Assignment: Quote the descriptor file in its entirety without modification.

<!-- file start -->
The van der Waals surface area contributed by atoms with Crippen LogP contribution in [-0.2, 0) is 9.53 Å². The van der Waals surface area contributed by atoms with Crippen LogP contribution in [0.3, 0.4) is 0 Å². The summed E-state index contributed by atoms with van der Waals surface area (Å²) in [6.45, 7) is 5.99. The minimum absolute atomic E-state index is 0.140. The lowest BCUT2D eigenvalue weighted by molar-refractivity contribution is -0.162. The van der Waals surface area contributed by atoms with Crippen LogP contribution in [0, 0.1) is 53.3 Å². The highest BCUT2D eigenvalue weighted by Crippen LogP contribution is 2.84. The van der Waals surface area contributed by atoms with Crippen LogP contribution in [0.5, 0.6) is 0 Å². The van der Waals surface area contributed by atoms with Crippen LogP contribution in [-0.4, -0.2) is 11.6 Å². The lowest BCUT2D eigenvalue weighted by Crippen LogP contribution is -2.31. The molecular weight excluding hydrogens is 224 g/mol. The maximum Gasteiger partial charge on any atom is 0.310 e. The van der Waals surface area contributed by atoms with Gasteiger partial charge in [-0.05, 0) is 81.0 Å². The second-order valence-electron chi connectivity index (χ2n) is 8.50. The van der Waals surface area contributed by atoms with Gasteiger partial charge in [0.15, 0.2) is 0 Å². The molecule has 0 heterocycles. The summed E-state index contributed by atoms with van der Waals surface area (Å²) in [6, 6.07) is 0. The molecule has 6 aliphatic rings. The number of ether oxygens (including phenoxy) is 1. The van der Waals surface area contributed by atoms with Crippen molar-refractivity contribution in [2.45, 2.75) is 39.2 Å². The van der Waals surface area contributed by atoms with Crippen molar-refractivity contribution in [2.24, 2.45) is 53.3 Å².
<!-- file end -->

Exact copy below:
The van der Waals surface area contributed by atoms with Crippen LogP contribution in [-0.2, 0) is 9.53 Å². The van der Waals surface area contributed by atoms with Crippen LogP contribution in [0.3, 0.4) is 0 Å². The summed E-state index contributed by atoms with van der Waals surface area (Å²) in [6.45, 7) is 5.99. The minimum absolute atomic E-state index is 0.140. The lowest BCUT2D eigenvalue weighted by molar-refractivity contribution is -0.162. The van der Waals surface area contributed by atoms with Crippen LogP contribution in [0, 0.1) is 53.3 Å². The highest BCUT2D eigenvalue weighted by Crippen LogP contribution is 2.84. The van der Waals surface area contributed by atoms with Crippen LogP contribution in [0.5, 0.6) is 0 Å². The van der Waals surface area contributed by atoms with Crippen LogP contribution in [-0.4, -0.2) is 11.6 Å². The lowest BCUT2D eigenvalue weighted by Crippen LogP contribution is -2.31. The molecular weight excluding hydrogens is 224 g/mol. The maximum Gasteiger partial charge on any atom is 0.310 e. The van der Waals surface area contributed by atoms with Gasteiger partial charge in [-0.05, 0) is 81.0 Å². The second-order valence-electron chi connectivity index (χ2n) is 8.50. The van der Waals surface area contributed by atoms with Gasteiger partial charge in [0.15, 0.2) is 0 Å². The molecule has 0 heterocycles. The summed E-state index contributed by atoms with van der Waals surface area (Å²) in [6, 6.07) is 0. The molecule has 6 aliphatic rings. The number of ether oxygens (including phenoxy) is 1. The van der Waals surface area contributed by atoms with Crippen molar-refractivity contribution in [2.45, 2.75) is 39.2 Å². The van der Waals surface area contributed by atoms with Crippen molar-refractivity contribution in [2.24, 2.45) is 53.3 Å².